||RAT -- Part 2: Smoke Testing
In Part 1 of this series, I provided a general summary of some of the key concepts of Rapid Application Testing. Today I would like to take a closer look at one of the more important aspects of RAT.... Smoke tests.
When developing a set of test cases to test an application the most important are smoke tests. Smoke tests can mean different things to different people. For me, smoke tests are the tests you choose to run each and every time you have a new version of the software to be tested. Because you are running them every time you want these tests to be high value. For me I select test cases for inclusion as smoke tests for one of two reasons:-
The failure of the smoke test would render a significant proportion of the test cases unable to be run, making it impossible to fully test the application. E.g. If the landing page for an application does not launch or an important navigation component such as a menu, action bar, or outline does not appear or does not work correctly.
The failure of the smoke test would cause you to seriously consider whether or not you would deploy the application. E.g. In a Travel Request application the “Approve” action does not work.
Another criterion that can be used in selecting smoke tests is to say… When I don’t have as much time as I would like to fully test my application, what are the tests I would always want to conduct to ensure the overall soundness of the application?
When testing an application without an existing test plan, the creation of smoke tests should be the highest priority. It is often not too hard to identify a wide range of “show stopper” items that can be included. The number of smoke tests will often vary based upon how selective decision makers are about what level of defect is acceptable. Every time a release is delayed because of the need to address “important” issues, these issues should be documented in the form of smoke tests. Conversely every time a decision is made to allow a release to proceed despite the failure of a smoke test consider lowering the priority of the test case below that of a smoke test.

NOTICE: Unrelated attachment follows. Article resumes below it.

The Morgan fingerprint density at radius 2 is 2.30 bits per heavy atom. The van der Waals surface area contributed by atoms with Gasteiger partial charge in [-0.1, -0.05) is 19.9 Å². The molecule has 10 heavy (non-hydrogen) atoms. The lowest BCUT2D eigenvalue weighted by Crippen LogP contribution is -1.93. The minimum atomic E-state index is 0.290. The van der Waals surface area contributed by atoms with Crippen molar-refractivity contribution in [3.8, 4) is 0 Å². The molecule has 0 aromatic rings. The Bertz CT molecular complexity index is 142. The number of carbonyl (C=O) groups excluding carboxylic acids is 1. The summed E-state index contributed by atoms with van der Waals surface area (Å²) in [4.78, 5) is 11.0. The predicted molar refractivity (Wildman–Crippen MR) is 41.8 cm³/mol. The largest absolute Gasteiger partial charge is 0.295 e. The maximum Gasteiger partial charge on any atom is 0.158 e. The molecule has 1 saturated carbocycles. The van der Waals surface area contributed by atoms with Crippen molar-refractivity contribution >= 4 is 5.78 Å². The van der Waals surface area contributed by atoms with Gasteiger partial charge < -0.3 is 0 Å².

Because of their importance it is typical to run smoke tests first. If you have a separate QA role, share the details of the smoke tests with the developer(s) so that the developers can run the smoke tests prior to deploying the code for QA. This will help prevent lengthy delays caused by finding errors in smoke tests during the QA process.
When it comes to automation of tests scripts smoke tests are often a prime candidate. Smoke tests are the tests you are likely to run with the greatest frequency so the effort expended to record the test scripts using a product such as Selenium brings the greatest return. Recording smoke tests has a second key advantage. Automated scripts can be run against multiple scenarios for minimal additional cost. A web application can easily be tested against multiple browsers and even multiple versions of the same browser. Applications can be tested on different versions of domino and even with different resolution monitors.
If you hate documenting test cases at least consider taking the effort to document smoke tests. This will ensure the each time you have the need to test your application you will not embarrass yourself by forgetting to run one or two all important test cases.
Note: I will be presenting on the topic of Rapid Application Testing at Lotusphere. If you are fortunate enough to be attending this year and have an interest in this topic pencil in the following session:-
BP303: I Smell A RAT - Rapid Application Testing, Wednesday 10:AM-11AM Pelican I&II
Jan 08, 2012
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